Memento Mori. Remember that you must die.
This Latin reminder, which rose to prominence during medieval outbreaks of the Black Death and which has served as a motif for artists and writers throughout history, remains universally true. There is no need to make exceptions or equivocate. We must die.
An old, weathered skull, flanked by vases, books, or other common household objects is one of the most widespread depictions of the Memento Mori. The image of a universal symbol of death in the center of the bits and pieces of mundane everyday life presents a clear message: don’t be complacent or falsely confident, death is always present and always possible.
This is the same message presented by the Danse Macabre, the dance of death, a motif used in painting, sculptures, engravings and other art, particularly during the Middle Ages. The Danse Macabre depicts men and women of all ages and social classes dancing among skeletons and corpses, reminding viewers that even during life’s most joyous and frivolous moments, death is nearby. All of life’s hectic, rhythmic steps must end in a full stop.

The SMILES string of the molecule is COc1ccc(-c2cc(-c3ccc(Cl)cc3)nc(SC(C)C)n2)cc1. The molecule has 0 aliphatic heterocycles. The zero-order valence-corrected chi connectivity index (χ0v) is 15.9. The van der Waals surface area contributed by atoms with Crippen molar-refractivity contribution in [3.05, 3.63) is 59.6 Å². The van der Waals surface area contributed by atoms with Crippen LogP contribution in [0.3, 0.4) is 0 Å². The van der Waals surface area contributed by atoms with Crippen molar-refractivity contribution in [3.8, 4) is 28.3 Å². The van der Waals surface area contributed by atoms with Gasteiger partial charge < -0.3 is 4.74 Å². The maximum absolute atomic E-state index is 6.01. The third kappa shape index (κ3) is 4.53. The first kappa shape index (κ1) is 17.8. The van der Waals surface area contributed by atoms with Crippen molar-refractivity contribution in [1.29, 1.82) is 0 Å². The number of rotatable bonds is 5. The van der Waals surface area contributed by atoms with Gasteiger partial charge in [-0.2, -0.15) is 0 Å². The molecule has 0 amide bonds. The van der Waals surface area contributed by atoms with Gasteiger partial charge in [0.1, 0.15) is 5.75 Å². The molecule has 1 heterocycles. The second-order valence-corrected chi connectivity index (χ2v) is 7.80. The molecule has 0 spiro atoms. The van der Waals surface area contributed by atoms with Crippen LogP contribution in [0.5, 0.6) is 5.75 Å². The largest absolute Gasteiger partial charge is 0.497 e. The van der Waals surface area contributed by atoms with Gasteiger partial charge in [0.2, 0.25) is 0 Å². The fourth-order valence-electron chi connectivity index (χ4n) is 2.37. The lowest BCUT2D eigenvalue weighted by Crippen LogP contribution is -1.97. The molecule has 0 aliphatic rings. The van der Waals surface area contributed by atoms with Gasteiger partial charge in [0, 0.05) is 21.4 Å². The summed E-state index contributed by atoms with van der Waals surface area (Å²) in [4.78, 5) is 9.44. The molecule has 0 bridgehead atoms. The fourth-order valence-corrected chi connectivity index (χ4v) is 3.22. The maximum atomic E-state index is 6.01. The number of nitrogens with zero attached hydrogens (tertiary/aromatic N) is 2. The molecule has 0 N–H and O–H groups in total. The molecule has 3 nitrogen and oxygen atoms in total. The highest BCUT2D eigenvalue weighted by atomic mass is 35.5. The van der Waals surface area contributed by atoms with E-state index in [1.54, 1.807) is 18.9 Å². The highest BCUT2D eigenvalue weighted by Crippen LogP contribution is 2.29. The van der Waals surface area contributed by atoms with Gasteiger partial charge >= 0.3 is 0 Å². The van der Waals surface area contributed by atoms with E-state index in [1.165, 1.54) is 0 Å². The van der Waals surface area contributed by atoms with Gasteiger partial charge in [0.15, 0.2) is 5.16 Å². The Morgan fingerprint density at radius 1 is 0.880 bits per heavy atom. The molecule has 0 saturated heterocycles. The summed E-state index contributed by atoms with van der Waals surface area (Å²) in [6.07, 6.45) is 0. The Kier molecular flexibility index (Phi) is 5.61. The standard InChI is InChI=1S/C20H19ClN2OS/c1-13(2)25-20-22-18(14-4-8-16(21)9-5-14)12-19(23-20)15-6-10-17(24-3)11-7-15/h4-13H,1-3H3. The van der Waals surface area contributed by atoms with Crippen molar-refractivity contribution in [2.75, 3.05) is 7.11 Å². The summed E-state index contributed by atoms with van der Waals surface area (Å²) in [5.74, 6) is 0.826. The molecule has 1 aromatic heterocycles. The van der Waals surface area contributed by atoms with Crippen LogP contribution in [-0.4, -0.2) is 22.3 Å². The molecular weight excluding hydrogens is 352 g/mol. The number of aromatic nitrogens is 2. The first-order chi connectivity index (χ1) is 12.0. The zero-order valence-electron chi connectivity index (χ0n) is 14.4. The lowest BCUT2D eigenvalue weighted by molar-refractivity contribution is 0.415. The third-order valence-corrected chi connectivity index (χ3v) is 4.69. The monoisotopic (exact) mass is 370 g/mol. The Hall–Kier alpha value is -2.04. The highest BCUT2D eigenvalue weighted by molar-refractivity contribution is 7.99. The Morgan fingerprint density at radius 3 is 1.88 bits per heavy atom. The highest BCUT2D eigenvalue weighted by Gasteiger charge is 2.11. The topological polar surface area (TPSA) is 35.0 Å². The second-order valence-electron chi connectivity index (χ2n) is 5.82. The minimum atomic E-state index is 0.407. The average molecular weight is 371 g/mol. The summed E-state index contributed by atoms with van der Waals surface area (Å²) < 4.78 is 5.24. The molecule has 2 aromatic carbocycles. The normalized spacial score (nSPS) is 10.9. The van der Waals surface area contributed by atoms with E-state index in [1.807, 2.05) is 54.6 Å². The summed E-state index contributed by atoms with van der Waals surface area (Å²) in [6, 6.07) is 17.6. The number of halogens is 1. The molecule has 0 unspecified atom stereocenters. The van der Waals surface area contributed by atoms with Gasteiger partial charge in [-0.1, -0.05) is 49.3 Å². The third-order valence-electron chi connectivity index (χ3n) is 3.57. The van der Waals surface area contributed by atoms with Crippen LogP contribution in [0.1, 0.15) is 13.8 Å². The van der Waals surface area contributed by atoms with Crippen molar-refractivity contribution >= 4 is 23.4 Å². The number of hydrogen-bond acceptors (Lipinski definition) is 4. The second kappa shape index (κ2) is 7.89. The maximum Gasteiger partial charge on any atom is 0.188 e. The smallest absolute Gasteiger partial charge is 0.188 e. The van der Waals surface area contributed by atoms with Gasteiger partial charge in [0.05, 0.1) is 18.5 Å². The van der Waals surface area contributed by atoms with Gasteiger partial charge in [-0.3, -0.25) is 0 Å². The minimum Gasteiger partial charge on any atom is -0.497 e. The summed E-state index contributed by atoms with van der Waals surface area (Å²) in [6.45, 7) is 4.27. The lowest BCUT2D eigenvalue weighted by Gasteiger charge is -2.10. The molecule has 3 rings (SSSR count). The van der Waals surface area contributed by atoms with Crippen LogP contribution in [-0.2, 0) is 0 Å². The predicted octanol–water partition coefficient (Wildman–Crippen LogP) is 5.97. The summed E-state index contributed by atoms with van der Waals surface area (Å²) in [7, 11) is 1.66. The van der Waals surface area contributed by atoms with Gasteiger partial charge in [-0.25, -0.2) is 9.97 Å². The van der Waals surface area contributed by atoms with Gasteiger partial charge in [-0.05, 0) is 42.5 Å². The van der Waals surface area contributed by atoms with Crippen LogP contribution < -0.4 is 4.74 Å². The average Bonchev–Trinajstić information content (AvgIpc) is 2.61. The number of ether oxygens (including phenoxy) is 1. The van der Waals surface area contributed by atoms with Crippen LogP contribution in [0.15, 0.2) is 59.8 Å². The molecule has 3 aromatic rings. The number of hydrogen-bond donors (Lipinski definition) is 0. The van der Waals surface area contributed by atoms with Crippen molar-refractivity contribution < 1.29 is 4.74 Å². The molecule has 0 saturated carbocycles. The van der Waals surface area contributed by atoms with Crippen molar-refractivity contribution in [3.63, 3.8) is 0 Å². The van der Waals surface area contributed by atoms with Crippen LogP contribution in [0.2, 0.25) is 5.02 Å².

Danse Macabre is a role-playing game about death. It uses content, scenes and mechanics based on the Memento Mori and the Danse Macabre to allow players to engage with death and mortality. In Danse Macrabre, the lives of characters are short and, often, incomplete. One player character dies during each cycle of scenes, and players will actively take on the role of a personified Death. The game uses music and a mechanic loosely based on musical chairs to simulate the dance. Ultimately, Danse Macabre culminates in a series of direct confrontations (and conversations) with Death where the characters and, eventually, Death itself must answer difficult questions about how and why we die.
Tags: William Duryea